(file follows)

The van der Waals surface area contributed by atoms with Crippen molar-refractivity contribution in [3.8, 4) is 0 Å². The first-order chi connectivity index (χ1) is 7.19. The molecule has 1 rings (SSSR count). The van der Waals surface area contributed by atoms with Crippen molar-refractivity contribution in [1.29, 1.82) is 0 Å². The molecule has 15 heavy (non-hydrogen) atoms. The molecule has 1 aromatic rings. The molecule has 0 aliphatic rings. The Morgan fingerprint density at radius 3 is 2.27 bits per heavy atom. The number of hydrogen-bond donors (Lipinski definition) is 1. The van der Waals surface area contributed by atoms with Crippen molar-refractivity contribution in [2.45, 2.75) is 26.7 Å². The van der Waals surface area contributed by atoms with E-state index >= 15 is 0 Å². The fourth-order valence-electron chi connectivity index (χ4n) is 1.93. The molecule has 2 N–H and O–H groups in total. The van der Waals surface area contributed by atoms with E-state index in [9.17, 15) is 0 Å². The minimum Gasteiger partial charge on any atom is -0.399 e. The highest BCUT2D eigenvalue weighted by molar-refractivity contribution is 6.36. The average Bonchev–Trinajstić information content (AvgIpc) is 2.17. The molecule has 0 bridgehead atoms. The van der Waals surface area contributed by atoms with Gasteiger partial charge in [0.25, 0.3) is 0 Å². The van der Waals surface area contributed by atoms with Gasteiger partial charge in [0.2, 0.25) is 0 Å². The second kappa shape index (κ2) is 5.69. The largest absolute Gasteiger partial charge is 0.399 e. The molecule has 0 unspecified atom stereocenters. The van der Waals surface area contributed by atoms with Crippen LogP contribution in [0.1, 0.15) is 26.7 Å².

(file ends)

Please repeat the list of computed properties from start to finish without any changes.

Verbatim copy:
The van der Waals surface area contributed by atoms with Crippen molar-refractivity contribution in [3.8, 4) is 0 Å². The first-order chi connectivity index (χ1) is 7.19. The molecule has 1 rings (SSSR count). The van der Waals surface area contributed by atoms with Crippen molar-refractivity contribution in [1.29, 1.82) is 0 Å². The molecule has 15 heavy (non-hydrogen) atoms. The molecule has 1 aromatic rings. The molecule has 0 aliphatic rings. The Morgan fingerprint density at radius 3 is 2.27 bits per heavy atom. The number of hydrogen-bond donors (Lipinski definition) is 1. The van der Waals surface area contributed by atoms with Crippen molar-refractivity contribution in [2.45, 2.75) is 26.7 Å². The van der Waals surface area contributed by atoms with E-state index >= 15 is 0 Å². The fourth-order valence-electron chi connectivity index (χ4n) is 1.93. The molecule has 2 N–H and O–H groups in total. The van der Waals surface area contributed by atoms with E-state index in [9.17, 15) is 0 Å². The minimum Gasteiger partial charge on any atom is -0.399 e. The highest BCUT2D eigenvalue weighted by molar-refractivity contribution is 6.36. The average Bonchev–Trinajstić information content (AvgIpc) is 2.17. The molecule has 0 bridgehead atoms. The van der Waals surface area contributed by atoms with Gasteiger partial charge in [0.25, 0.3) is 0 Å². The van der Waals surface area contributed by atoms with Gasteiger partial charge in [0.2, 0.25) is 0 Å². The second kappa shape index (κ2) is 5.69. The largest absolute Gasteiger partial charge is 0.399 e. The molecule has 0 unspecified atom stereocenters. The van der Waals surface area contributed by atoms with Crippen LogP contribution in [0.1, 0.15) is 26.7 Å².